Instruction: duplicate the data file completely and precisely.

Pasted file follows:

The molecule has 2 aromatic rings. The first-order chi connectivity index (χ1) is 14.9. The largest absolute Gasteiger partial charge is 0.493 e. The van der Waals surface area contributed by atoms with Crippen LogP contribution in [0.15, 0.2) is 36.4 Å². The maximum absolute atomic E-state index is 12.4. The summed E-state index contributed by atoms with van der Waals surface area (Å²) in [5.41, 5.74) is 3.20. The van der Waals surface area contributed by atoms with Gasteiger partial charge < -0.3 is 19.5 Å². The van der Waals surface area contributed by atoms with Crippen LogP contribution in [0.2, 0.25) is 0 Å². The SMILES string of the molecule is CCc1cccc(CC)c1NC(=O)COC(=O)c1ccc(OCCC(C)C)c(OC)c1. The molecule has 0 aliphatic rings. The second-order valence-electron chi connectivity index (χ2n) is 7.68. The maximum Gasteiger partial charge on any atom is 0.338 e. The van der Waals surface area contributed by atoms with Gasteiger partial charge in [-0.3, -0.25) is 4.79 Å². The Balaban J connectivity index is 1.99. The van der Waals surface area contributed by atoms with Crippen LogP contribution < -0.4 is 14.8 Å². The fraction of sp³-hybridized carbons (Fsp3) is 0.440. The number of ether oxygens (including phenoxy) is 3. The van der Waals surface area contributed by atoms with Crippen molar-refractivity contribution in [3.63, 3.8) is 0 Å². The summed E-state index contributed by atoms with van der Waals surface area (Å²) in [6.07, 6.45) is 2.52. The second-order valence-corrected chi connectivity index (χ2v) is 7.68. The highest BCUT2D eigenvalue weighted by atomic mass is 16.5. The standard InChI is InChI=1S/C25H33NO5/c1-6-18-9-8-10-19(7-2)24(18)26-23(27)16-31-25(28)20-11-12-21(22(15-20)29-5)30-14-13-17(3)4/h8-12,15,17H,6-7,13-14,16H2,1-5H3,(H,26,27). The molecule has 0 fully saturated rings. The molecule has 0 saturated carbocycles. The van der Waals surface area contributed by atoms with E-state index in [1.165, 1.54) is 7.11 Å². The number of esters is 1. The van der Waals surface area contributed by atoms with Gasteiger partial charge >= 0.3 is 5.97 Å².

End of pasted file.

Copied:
The molecule has 2 aromatic rings. The first-order chi connectivity index (χ1) is 14.9. The largest absolute Gasteiger partial charge is 0.493 e. The van der Waals surface area contributed by atoms with Crippen LogP contribution in [0.15, 0.2) is 36.4 Å². The maximum absolute atomic E-state index is 12.4. The summed E-state index contributed by atoms with van der Waals surface area (Å²) in [5.41, 5.74) is 3.20. The van der Waals surface area contributed by atoms with Gasteiger partial charge < -0.3 is 19.5 Å². The van der Waals surface area contributed by atoms with Crippen LogP contribution in [0.2, 0.25) is 0 Å². The SMILES string of the molecule is CCc1cccc(CC)c1NC(=O)COC(=O)c1ccc(OCCC(C)C)c(OC)c1. The molecule has 0 aliphatic rings. The second-order valence-electron chi connectivity index (χ2n) is 7.68. The maximum Gasteiger partial charge on any atom is 0.338 e. The van der Waals surface area contributed by atoms with Gasteiger partial charge in [-0.3, -0.25) is 4.79 Å². The Balaban J connectivity index is 1.99. The van der Waals surface area contributed by atoms with Crippen LogP contribution < -0.4 is 14.8 Å². The fraction of sp³-hybridized carbons (Fsp3) is 0.440. The number of ether oxygens (including phenoxy) is 3. The van der Waals surface area contributed by atoms with Crippen molar-refractivity contribution in [3.63, 3.8) is 0 Å². The summed E-state index contributed by atoms with van der Waals surface area (Å²) in [6.07, 6.45) is 2.52. The second-order valence-corrected chi connectivity index (χ2v) is 7.68. The highest BCUT2D eigenvalue weighted by atomic mass is 16.5. The standard InChI is InChI=1S/C25H33NO5/c1-6-18-9-8-10-19(7-2)24(18)26-23(27)16-31-25(28)20-11-12-21(22(15-20)29-5)30-14-13-17(3)4/h8-12,15,17H,6-7,13-14,16H2,1-5H3,(H,26,27). The molecule has 0 fully saturated rings. The molecule has 0 saturated carbocycles. The van der Waals surface area contributed by atoms with E-state index in [1.165, 1.54) is 7.11 Å². The number of esters is 1. The van der Waals surface area contributed by atoms with Gasteiger partial charge >= 0.3 is 5.97 Å².